Regina Spektor's new album, number six if you're counting at home, is something of a low key masterpiece but it doesn't play as one because it doesn't feel all as a part, the album seems to be flinging itself without a governing concept behind it. That isn't true of Regina's inferior Far from 2009. Far doesn't peak as high and it doesn't sound as good, but from "Blue Vein" to "Laughing With", there was a sense of Far being about something bigger than its size. And with ELO's Jeff Lynn at the controls on the former, there was a bigness to the music.
All of that is gone on What We Saw From the Cheapseats, with the hip of Dr. Dre buddy Mike Elizondo, Spektor reworks her music in her own image again. This is the follow up to her 2006 breakthrough Begin To Hope, if begin To Hope hadn't broken through. It is no more but certainly no less than a collection of mostly excellent songs by a first class singer-songwriter with Gypsy quirks, Jewish folk thoughts, and Tin Pan Alley provocations. Regina arrived from Russia at the age of nine, over there she was a piano prodigy, over here she was no slouch either. But she switched direction and become an antifolk pianist who used her backstory, for front playing on a theme. Like Vladimer Nabakov before, she is a Russian who became an American, and allows that duality to rule her.
So what you get on WWSFTCS is two of the best song Regina has ever written, maybe three, some quirky shit that works pretty well, a reworking of an oldie a song with her husband and two covers in their original Russian, and two pieces of mixed message nostalgia. The album starts strong, wobbles badly in the middle, and doesn't reach the earlier heights at the end. It is actually a little weird, the first seven songs are flat out magical, the next seven songs fall about all over the place. Her worst political song by a long shot, "Ballad Of A Politician", is followed by the just plain nasty "Open". In the middle of the album, it's like you're sinking in quicksand, it's like watching a horror movie: yeah, it's scary bit to what end? Sure, the Nazis (?) in "Ink Stain" might be hidden from sight, it might be unclear precisely how their sins are being pursued, but "Politicians" sounds too generic to matter. It's like somebody jumping out a wardrobe and saying boo.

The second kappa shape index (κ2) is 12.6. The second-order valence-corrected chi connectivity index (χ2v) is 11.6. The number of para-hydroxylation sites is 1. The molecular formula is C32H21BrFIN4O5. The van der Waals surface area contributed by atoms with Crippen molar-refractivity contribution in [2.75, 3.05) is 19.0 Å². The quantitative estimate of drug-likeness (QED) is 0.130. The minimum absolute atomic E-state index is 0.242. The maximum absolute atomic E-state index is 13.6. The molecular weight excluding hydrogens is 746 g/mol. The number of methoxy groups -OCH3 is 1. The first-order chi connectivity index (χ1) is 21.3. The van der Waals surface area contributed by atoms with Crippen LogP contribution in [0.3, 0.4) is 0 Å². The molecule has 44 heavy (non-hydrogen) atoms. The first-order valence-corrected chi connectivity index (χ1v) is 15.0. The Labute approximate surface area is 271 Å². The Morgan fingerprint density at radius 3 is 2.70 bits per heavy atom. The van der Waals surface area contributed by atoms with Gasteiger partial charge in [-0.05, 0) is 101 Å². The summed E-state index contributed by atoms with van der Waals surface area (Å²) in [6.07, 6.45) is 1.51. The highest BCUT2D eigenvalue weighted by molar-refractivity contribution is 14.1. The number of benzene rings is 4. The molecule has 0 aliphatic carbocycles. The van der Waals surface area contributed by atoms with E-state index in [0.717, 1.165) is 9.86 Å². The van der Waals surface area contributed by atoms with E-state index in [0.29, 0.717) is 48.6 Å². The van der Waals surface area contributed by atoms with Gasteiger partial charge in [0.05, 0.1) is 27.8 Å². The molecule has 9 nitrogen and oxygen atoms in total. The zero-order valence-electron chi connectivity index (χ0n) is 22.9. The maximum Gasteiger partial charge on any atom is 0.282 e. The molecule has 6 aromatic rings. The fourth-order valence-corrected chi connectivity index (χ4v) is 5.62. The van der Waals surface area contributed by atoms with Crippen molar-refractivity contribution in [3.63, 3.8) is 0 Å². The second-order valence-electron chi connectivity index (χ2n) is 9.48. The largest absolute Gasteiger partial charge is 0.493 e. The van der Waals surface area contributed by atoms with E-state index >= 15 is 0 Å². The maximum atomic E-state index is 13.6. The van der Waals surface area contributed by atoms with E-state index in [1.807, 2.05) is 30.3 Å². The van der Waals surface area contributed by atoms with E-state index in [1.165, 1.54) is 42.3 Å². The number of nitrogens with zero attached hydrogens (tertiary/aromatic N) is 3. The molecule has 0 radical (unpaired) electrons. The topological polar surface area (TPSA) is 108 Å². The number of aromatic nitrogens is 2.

In contrast, "Small Town Moon" -a song which leads me to think you would be better off not reading too much bio in her words, finds the joy in leaving things behind, it is an instantaneous nostalgia. "Don't Leave me (Ne Quitte Pas)" is also nostalgia, and since iot was written around the turn of the century, which would have made Regina around 20 years old, the nostalgia is doubled up: for the girl who wrote it remembering the girl who arrived from the USSR and lived in the Bronx. Indeed, has there ever been a songwriter less willing to allow us to read into her words where the truth of her life as lived exists. She is the LEAST REVEALING of women.
This is followed by "Firewood" and two songs later "How". "Firewood" has the better metaphor, "How" is the better song. "How" is so straightforward it is a little off putting for some people: it could be anybody. Or at least, anybody who could write the best ballad of the year. "Firewood" cuts the difference and it is almost the equal. The classical break in the middle of "Firewood" moves it to just another level. That's what Regina does on these two songs, she changes the game from quirk to beatitude.
It fits together uncomfortably and when I think of the album as a whole it seems to be very good not great but when I concentrate on specific moments in the whole it feels like the album of year.